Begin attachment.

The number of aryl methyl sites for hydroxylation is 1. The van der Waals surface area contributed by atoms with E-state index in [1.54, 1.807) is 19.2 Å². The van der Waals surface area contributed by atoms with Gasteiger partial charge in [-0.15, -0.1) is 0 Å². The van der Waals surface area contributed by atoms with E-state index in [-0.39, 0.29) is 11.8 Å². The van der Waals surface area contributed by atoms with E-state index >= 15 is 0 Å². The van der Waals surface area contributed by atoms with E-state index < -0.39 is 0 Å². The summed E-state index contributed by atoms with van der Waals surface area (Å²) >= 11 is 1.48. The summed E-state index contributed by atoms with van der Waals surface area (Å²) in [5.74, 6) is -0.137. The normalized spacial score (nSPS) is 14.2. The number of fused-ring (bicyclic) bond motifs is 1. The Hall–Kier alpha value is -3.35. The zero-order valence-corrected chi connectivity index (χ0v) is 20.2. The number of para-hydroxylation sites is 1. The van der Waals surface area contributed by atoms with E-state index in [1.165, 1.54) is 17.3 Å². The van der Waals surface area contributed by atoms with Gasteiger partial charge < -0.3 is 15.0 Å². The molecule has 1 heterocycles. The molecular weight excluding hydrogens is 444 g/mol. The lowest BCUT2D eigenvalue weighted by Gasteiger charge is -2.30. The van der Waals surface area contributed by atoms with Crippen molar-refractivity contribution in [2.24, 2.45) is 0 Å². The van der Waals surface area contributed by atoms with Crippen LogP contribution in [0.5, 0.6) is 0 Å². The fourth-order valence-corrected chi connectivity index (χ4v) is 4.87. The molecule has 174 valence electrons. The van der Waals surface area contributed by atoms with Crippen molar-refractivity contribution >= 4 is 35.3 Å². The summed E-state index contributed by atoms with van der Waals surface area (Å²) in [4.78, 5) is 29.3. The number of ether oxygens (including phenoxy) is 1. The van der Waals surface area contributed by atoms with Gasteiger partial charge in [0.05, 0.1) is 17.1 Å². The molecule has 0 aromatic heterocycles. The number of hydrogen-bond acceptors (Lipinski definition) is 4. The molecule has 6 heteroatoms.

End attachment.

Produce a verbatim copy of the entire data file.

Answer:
The number of aryl methyl sites for hydroxylation is 1. The van der Waals surface area contributed by atoms with E-state index in [1.54, 1.807) is 19.2 Å². The van der Waals surface area contributed by atoms with Gasteiger partial charge in [-0.15, -0.1) is 0 Å². The van der Waals surface area contributed by atoms with E-state index in [-0.39, 0.29) is 11.8 Å². The van der Waals surface area contributed by atoms with E-state index >= 15 is 0 Å². The van der Waals surface area contributed by atoms with E-state index < -0.39 is 0 Å². The summed E-state index contributed by atoms with van der Waals surface area (Å²) >= 11 is 1.48. The summed E-state index contributed by atoms with van der Waals surface area (Å²) in [5.74, 6) is -0.137. The normalized spacial score (nSPS) is 14.2. The number of fused-ring (bicyclic) bond motifs is 1. The Hall–Kier alpha value is -3.35. The zero-order valence-corrected chi connectivity index (χ0v) is 20.2. The number of para-hydroxylation sites is 1. The van der Waals surface area contributed by atoms with E-state index in [1.165, 1.54) is 17.3 Å². The van der Waals surface area contributed by atoms with Gasteiger partial charge < -0.3 is 15.0 Å². The molecule has 1 heterocycles. The molecular weight excluding hydrogens is 444 g/mol. The lowest BCUT2D eigenvalue weighted by Gasteiger charge is -2.30. The van der Waals surface area contributed by atoms with Crippen molar-refractivity contribution in [2.24, 2.45) is 0 Å². The van der Waals surface area contributed by atoms with Crippen LogP contribution in [0.5, 0.6) is 0 Å². The fourth-order valence-corrected chi connectivity index (χ4v) is 4.87. The molecule has 174 valence electrons. The van der Waals surface area contributed by atoms with Crippen molar-refractivity contribution >= 4 is 35.3 Å². The summed E-state index contributed by atoms with van der Waals surface area (Å²) in [4.78, 5) is 29.3. The number of ether oxygens (including phenoxy) is 1. The van der Waals surface area contributed by atoms with Gasteiger partial charge in [0.05, 0.1) is 17.1 Å². The molecule has 0 aromatic heterocycles. The number of hydrogen-bond acceptors (Lipinski definition) is 4. The molecule has 6 heteroatoms.